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Is, Marriage, an Institution from Time Immemorial, About to Be Changed?

Over the past decade, a debate has emerged about same-sex unions, whether those unions can truly be called marriage, and what the fallout of redefining marriage will be.  According to a recent poll, a majority of Americans now believe that the redefinition of marriage is “inevitable.”  Yet, another recent poll indicates most Americans support the Defense of Marriage Act, which is a federal law that defines marriage as the union of one man and one woman:

[T]he results of a new poll conducted by HuffPost/YouGov showing that 45% of Americans believe the Supreme Court should uphold the Defense of Marriage Act while only 41% believe it should be overturned.

So what do we make of the poll indicating a redefinition of marriage is “inevitable?”

As Heritage’s Ryan T. Anderson reminds us, nothing in history is “inevitable.”  The future will be affected by choices made today.  More importantly, there is no such thing as being on the right or wrong side of history; there is only being on the right or wrong side of truth.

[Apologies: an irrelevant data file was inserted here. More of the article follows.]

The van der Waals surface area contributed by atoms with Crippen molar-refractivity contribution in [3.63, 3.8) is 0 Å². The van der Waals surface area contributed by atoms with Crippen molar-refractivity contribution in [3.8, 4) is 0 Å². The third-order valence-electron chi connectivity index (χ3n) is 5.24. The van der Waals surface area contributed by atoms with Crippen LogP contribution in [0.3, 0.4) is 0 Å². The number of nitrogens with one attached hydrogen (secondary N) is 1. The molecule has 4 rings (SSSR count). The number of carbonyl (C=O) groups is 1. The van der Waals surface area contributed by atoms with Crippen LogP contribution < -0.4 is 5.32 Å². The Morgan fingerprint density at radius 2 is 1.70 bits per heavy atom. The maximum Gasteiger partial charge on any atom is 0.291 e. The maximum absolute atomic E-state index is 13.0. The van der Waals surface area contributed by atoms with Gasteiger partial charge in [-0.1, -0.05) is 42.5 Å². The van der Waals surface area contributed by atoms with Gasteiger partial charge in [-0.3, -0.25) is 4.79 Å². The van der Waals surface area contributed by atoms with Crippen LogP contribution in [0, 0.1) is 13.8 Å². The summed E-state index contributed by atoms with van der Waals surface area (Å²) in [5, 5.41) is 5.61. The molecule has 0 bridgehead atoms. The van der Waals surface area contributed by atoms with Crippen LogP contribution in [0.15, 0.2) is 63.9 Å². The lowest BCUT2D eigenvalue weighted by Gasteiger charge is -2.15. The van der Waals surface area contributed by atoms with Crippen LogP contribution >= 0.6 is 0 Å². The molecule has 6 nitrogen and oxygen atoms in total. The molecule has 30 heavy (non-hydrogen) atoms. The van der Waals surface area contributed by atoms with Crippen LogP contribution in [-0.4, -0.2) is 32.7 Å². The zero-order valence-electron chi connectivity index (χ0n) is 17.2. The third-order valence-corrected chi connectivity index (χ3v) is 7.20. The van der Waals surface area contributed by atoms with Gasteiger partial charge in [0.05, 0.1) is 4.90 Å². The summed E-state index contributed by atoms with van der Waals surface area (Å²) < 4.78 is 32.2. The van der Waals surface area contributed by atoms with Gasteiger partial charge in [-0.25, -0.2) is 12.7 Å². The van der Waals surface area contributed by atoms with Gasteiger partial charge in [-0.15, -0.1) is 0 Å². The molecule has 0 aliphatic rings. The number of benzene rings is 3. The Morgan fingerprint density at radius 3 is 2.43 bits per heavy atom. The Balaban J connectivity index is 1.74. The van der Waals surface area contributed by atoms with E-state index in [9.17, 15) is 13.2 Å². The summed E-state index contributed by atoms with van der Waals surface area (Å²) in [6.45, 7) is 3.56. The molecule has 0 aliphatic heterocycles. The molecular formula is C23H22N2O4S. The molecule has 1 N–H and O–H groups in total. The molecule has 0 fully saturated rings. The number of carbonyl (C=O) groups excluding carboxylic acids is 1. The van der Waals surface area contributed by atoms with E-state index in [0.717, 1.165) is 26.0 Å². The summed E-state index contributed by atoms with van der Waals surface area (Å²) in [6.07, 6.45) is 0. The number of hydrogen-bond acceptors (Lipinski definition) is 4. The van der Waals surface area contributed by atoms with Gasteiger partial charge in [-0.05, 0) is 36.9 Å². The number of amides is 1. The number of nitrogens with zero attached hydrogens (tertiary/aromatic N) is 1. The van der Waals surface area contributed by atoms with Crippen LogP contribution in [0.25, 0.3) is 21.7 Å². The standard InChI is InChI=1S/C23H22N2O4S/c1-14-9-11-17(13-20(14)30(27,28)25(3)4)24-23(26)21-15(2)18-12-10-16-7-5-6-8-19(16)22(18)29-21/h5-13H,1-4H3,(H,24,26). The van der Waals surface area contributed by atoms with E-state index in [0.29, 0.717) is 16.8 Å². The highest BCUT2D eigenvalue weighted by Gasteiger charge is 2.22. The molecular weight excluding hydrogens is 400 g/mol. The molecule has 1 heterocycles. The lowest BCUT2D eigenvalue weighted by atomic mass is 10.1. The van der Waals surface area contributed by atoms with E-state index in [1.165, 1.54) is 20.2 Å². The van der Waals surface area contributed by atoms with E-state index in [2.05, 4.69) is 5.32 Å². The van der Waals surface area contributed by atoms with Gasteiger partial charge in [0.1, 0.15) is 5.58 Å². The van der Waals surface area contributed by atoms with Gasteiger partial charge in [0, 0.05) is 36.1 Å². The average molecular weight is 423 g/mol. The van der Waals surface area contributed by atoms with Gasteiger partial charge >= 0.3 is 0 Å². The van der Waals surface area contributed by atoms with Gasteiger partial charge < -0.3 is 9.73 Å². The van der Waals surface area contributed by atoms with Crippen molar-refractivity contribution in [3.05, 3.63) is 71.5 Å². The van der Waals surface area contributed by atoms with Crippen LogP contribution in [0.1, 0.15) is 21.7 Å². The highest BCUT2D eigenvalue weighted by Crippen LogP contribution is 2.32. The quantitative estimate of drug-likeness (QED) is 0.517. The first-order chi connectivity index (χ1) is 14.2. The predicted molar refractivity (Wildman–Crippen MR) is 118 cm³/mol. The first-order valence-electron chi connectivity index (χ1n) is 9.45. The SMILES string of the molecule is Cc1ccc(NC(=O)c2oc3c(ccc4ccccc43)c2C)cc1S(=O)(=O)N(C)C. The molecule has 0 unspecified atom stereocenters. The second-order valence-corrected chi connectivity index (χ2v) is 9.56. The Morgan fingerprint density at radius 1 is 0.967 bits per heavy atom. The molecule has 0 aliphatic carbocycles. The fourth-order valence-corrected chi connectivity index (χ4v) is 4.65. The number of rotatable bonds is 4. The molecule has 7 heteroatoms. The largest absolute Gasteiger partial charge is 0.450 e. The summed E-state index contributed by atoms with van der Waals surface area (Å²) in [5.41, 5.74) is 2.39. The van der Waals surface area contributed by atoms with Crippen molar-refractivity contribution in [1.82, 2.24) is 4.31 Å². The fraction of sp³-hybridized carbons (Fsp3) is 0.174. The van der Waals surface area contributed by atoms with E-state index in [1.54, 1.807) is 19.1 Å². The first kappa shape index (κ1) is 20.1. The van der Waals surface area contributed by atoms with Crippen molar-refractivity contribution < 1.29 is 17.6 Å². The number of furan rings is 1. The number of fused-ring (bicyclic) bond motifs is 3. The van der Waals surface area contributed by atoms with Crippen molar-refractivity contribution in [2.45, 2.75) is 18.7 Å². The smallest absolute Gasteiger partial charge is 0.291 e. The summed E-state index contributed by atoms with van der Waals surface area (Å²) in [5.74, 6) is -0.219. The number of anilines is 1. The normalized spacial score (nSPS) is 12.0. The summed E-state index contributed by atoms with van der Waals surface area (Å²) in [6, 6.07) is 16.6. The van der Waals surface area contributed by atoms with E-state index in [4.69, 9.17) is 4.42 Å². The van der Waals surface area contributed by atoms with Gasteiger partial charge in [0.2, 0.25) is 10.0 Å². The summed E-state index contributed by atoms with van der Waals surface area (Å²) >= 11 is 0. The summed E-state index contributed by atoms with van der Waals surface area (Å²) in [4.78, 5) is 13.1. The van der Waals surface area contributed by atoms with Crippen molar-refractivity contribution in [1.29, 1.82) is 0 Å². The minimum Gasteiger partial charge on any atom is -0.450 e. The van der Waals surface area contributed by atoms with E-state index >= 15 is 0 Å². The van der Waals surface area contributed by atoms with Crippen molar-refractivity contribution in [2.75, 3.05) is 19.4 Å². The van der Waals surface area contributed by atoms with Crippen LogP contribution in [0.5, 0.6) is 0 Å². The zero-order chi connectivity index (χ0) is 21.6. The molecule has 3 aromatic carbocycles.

Anderson has argued that “marriage is founded on the anthropological truth that men and women are different and complementary, the biological fact that the union of a man and woman also creates new life, and the social reality that children need a mom and a dad.”

He has explained:

At its most basic level, marriage is about attaching a man and a woman to each other as husband and wife to be father and mother to any children their sexual union produces.

Marriage is the fundamental building block of all human civilization. The government does not create marriage. Marriage is a natural institution that predates government. 

Marriage is an institution that has existed from time immemorial.  Advocates of so-called same-sex marriage jump the gun to assume that a heated, decade-long debate will “inevitably” be resolved in their favor.

The notion that same-sex relationships should be called “marriage” is competing with all the wisdom and truth observed about marriage – across cultures – accumulated throughout all the previous decades of human history.

Throughout human history, marriage is and has been an institution that benefits society in a way that no other relationship does, Anderson explains.  Moreover, it’s society’s least restrictive means to ensure the well-being of future citizens.

Marriage is worth defending and preserving.

The best outcome will certainly not come about by conceding defeat on this most critical issue.  Anderson suggests that the real question “is not what will happen but what we should do.”

And how will we undertake this task?  Anderson gives the following advice:

Whatever pollsters and pundits may tell us about “inevitability,” the only way to guarantee a political loss is to sit idly by. We should frame our message, strengthen coalitions, devise strategies, and bear witness.

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